Even on the ra­dio, there are no fes­ti­val cer­tain­ties

Irish Examiner - Racing - - CHELTENHAM PREVIEW 2017 - Michael Moyni­han

Never mind the year. The time of day is what counts. At one Cheltenham Fes­ti­val, RTÉ ra­dio com­men­ta­tor Tony O’Hehir and his ra­dio pro­ducer were wait­ing for a taxi in the lobby of their ho­tel early one morn­ing, a long day at the race­course ahead for the two of them.

“I looked into the lounge of the ho­tel,” re­calls O’Hehir, “And there was a fella stretched across the lounge in­side there, out for the count. Drunk.”

Be­fore the two RTÉ men de­parted, the sleeper awoke and stag­gered over to them, look­ing for a tip for the Bumper.

“I told him the Bumper had been run the day be­fore, but the chap was obliv­i­ous.”

Like many an­other vis­i­tor to the fes­ti­val, O’Hehir dates his first trip to Cheltenham by the win­ner of the Gold Cup. And most of the other vis­its, too: “My first was L’Es­car­got’s first (Gold Cup) win, so it was 1970.

“Ob­vi­ously it’s gone to four days now, com­pared to three back then, so it’s got­ten much big­ger, with more races. It’s ques­tion­able whether that’s di­luted the qual­ity a bit, but it’s cer­tainly big busi­ness.

“Monks­field win­ning the Cham­pion Hur­dle (1978) would be a par­tic­u­lar favourite from that era, be­cause I can re­mem­ber see­ing him in a Flat race in Punchestown in his youth, and I fol­lowed him closely — he was a great battler. So his wins would stand out.

“At that time I wasn’t com­men­tat­ing — I started work­ing there the year The Thinker won the Gold Cup (1987), so if you’re ask­ing if the com­men­ta­tor gets in­volved if he’s backed the horse, not re­ally — I’m not some­one who backs short-price horses. I might have a bit of a flut­ter on a big-price horse, but it’s not some­thing that pre­oc­cu­pies me.”

It’s work for O’Hehir, who also writes for the Rac­ing

Post. Does the fact that Cheltenham ap­peals to a con­stituency be­yond the hard-core rac­ing fan add to the pres­sure?

“The weeks lead­ing up to Cheltenham are a bit of a night­mare — you’re writ­ing about the horses and you’re try­ing not to miss any sto­ries of horses get­ting in­jured and so on.

“It’s al­most a re­lief to get over there — my sched­ule once I’m there is to get to the track around half seven in the morn­ing and to get quotes and news. In the morn­ing I’m wear­ing my Rac­ing Post hat, if you like.

“Then, come one o’clock, I switch into com­men­tary mode with RTÉ Ra­dio, and we carry all the races. After the last race I’m back down among the horses again, try­ing to play catch-up.

“It’s hec­tic. My friends in RTÉ who aren’t into rac­ing, ev­ery year they say ‘ah, there he is, off on the beer again for the few days in Cheltenham’, but noth­ing could be fur­ther from the truth. It’s early to bed, early to rise. I’ve been stay­ing in the same ho­tel for many years, and when you get back there after a long day a few of us might go for a meal to­gether, but that’d be it. There’s no long ses­sions.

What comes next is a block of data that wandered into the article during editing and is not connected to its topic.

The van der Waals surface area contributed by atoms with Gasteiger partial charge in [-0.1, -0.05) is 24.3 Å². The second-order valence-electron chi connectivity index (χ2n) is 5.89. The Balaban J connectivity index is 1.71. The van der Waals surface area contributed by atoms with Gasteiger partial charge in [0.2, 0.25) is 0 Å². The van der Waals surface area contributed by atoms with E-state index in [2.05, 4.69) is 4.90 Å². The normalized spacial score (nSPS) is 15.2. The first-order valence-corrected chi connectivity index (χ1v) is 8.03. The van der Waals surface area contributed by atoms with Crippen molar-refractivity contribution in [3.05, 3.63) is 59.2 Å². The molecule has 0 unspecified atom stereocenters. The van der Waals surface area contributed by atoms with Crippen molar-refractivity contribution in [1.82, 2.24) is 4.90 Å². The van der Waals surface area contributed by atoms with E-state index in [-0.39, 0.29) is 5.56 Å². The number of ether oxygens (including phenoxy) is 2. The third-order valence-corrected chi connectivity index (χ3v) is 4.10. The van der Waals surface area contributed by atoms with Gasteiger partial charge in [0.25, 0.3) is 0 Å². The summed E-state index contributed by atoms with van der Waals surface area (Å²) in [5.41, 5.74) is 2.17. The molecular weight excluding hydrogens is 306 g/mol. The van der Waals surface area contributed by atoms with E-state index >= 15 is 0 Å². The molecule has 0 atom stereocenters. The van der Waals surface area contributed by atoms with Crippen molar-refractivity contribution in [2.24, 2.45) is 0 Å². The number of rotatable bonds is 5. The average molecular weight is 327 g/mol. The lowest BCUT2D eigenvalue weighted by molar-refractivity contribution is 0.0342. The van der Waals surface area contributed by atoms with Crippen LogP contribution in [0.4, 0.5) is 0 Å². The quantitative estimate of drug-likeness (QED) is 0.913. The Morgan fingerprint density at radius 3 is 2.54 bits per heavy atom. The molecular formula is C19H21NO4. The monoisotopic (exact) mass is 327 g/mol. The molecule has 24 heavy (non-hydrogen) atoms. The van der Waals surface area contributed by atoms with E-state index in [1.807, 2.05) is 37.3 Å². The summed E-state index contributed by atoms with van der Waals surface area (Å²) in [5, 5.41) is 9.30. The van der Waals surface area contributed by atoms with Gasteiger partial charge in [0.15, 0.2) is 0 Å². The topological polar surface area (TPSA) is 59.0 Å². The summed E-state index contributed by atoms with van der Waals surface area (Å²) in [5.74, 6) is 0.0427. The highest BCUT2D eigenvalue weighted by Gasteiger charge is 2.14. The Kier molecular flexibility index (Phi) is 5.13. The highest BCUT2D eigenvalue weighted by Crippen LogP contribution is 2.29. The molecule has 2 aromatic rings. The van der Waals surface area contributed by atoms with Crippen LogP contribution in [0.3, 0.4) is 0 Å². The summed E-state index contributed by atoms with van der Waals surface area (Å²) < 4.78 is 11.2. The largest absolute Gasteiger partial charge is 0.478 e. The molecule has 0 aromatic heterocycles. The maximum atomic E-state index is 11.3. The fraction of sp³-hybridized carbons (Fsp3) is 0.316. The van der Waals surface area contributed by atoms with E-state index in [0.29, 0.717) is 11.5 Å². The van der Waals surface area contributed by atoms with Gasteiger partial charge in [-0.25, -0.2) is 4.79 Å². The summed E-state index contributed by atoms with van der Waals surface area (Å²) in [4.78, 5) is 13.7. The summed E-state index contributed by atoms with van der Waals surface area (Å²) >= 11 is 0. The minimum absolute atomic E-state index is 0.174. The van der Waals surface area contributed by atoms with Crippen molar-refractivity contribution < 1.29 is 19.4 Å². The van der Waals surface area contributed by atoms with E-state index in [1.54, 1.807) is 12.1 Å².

“There used be talk about these fa­mous all-night card games im­mor­talised by the likes of Ray­mond Smith and oth­ers, and those games went on, cer­tainly, but you don’t see them that of­ten nowa­days. It’s changed a lot.”

When you’ve done ev­ery race in Cheltenham for 30 years “it can be­come a bit of a blur”, but there have been high­lights, he adds.

“Hur­ri­cane Fly’s f irst Cham­pion Hur­dle (2011) would be one. Moscow Flyer comes to mind as well. Istabraq’s three Cham­pion Hur­dles (1998-2000), Hardy Eus­tace’s two wins (2004-5) — and in the Gold Cup, Kick­ing King and War of At­tri­tion won in in back to back years (2005-6), and nei­ther trainer had won the race be­fore, so those were stand-outs as well.”

Four days of rac­ing means home­work night after night, and O’Hehir points out the ob­vi­ous dif­fer­ence be­tween him and some­one look­ing to make a few bob at the fes­ti­val: “I’ll go through the big races my­self, but if you men­tion a horse to a com­men­ta­tor the first thing they’ll think of is colours, while the first thing a punter thinks of is form or breed­ing.

“I have an A4 pad and do prep work the night be­fore the race, but the big­ger races, you’d know most of the horses be­fore­hand.

“Big hand­i­caps like the County Hur­dle and the Coral Cup, they take a lot of study, but you can end up con­fus­ing your­self as well. I’m up in the top of the stand, and we share a box with BBC Ra­dio there, but you can go out onto a bal­cony at the back of the com­men­tary po­si­tion and look down on the pad­dock, so you can do a fair bit of work be­tween the races as well.”

It’d be re­miss not to ask about this year...

“Not so much from a punt­ing point of view, but Dou­vain looks to be ex­cep­tional, and Al­tior in the Arkle — those look like ex­cep­tional horses, but the Cham­pion Hur­dle and the Gold Cup are more open.

“Na­tive River will be hard to beat in the Gold Cup, but Gor­don El­liott is very sweet on Death Duty in the Al­bert Bartlett.

“As of­ten hap­pens, we should have plenty of win­ners, but they may not be the ones the pun­ters want.”

True in Cheltenham. True ev­ery­where.

It’s hec­tic. My friends in RTÉ who aren’t into rac­ing, ev­ery year they say ‘ah, there he is, off on the beer again for the few days in Cheltenham’, but noth­ing could be fur­ther from the truth. It’s early to bed, early to rise.

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